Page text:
GET A JOB NOW! Light industrial and clerical positions available in and around the Grove City area as well as all over town. Special recruiting in Grove City for long term, short term and temp to hire posi tions! Our recruiter will be at the LAQUINTA INN 3962 JACKPOT RD MONDAY 9A-2P Many positions require clean background check & drug test. Bring your valid picture ID and a sscard or birth certificate with you. CROWN SERVICES, INC. 276-9696

Classifieds sell (740) 888-5003 (local call)

Columbus Area, Inc. is seeking a Program Manager for our BELL/ATC Program. This individual will supervise the community based TC operations. Ensure daily TC programming is implemented according to program schedule and TC protocol. Assist in implementing programmatic and administrative policies and procedures in order to maintain program’s goals, objectives, certification and licensing requirements. Provide supervision to program’s employees. Oversee all clinical and residential functions and ensure all task are completed according to Agency and Program guidelines. Bachelo r’s degree and at least a CCDC1 or Alcohol and/or Drug scope of practice; at least 5 years experience working in the AOD field required. MSW, LPCC, and knowledge of Therapeutic Community, previous management/clinical supervision experience preferred. Please forward resume to Human Resources, Columbus Area, Inc., 899 E. Broad St., Columbus, Ohio 43205, or fax it to (614) 221-2560 or email twilliams@ EOE


ThisWeek Community Newspapers is your community source.

Who’s got the beat? We do! Read the

BeatBlog on and join ThisWeek arts, dining and entertainment reporters for their take on central Ohio.


Must love sports. A lot. Read the 1812 Nut on and get all the central Ohio sports your pretty little head can handle.


ConAgra Foods, Inc. is one of North America’s leading food companies, with brands in 97 percent of America’s households. Our production facility located in Troy, OH, is currently seeking applicants for the following positions. SHIFT MANAGER PRODUCTION– 2ND SHIFT Responsible for managing plant production activities on 2nd shift to produce products that meet established quality, customer service, safety, innovation and cost metrics consistent with schedules and policies. Implements standard work and maintains improvement through sustaining behaviors, operating with discipline and rigor, implementing autonomous maintenance.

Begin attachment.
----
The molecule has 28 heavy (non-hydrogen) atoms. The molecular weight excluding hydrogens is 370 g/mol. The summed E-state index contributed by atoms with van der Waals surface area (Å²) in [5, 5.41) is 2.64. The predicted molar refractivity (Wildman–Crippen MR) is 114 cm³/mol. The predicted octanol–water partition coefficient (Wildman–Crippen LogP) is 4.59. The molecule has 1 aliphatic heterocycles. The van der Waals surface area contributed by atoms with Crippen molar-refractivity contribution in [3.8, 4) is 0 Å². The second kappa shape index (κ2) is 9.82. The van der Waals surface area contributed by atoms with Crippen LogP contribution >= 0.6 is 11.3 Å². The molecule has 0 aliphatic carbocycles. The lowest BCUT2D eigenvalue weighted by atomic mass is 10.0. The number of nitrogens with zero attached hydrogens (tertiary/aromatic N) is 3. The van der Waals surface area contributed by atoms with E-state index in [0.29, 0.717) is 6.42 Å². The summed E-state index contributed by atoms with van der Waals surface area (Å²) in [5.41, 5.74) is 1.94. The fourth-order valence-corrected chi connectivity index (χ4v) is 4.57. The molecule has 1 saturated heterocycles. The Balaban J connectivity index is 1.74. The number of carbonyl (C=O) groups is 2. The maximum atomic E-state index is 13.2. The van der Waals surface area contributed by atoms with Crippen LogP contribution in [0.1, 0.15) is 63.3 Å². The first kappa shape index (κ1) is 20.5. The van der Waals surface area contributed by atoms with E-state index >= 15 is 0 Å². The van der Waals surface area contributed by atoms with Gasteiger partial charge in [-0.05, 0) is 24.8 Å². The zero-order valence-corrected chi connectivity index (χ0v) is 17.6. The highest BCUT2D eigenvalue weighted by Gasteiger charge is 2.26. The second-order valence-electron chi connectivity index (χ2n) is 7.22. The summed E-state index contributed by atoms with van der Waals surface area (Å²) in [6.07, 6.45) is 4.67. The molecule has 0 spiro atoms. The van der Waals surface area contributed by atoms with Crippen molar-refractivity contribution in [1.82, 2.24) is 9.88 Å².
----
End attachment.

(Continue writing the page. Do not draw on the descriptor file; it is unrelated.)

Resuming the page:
PRODUCTION TEAM LEADER – ALL SHIFTS Leads team members to identify, manage, and execute the plants process improvement opportunities. Manages production staff to attain production and quality goals. Identifies problems or bottlenecks in production processes and resolves issues.

QUALITY TEAM LEADER – 2ND SHIFT Provides supervision, technical assistance and scheduling to quality assurance technicians.As a quality assurance professional, he or she is involved in all aspects of quality and safety including but not limited to audits, HACCP program evaluation, GMP training, sanitation evaluation, insect and rodent control, purchasing supplies, working with operations personnel on quality and safety issues, experience communicating with the U.S.D.A. on a regular basis, implementing policies and procedures and evaluating new equipment installation or repair.

MAINTENANCE TEAM LEADER Lead activities of workers engaged in repair, maintenance, and installation of machines, tools, and equipment. Responsible to eliminate all causes of failure and ensure full useful life in coordination with daily maintenance completed by operating personnel. Provide technical and problem solving support for the plant and maintenance crews. Must be willing be to work a rotating schedule of 12 hour shifts and overtime as needed

Must love sports. A lot. Read the 1812 Nut on and get all the central Ohio sports your pretty little head can handle.



Responsible for sanitation requirements for machinery, equipment and the facilities. Develops and maintains plant sanitation programs and procedures. Collaborates with engineers, suppliers, contractors and plant employees to ensure a clean and sanitary facility.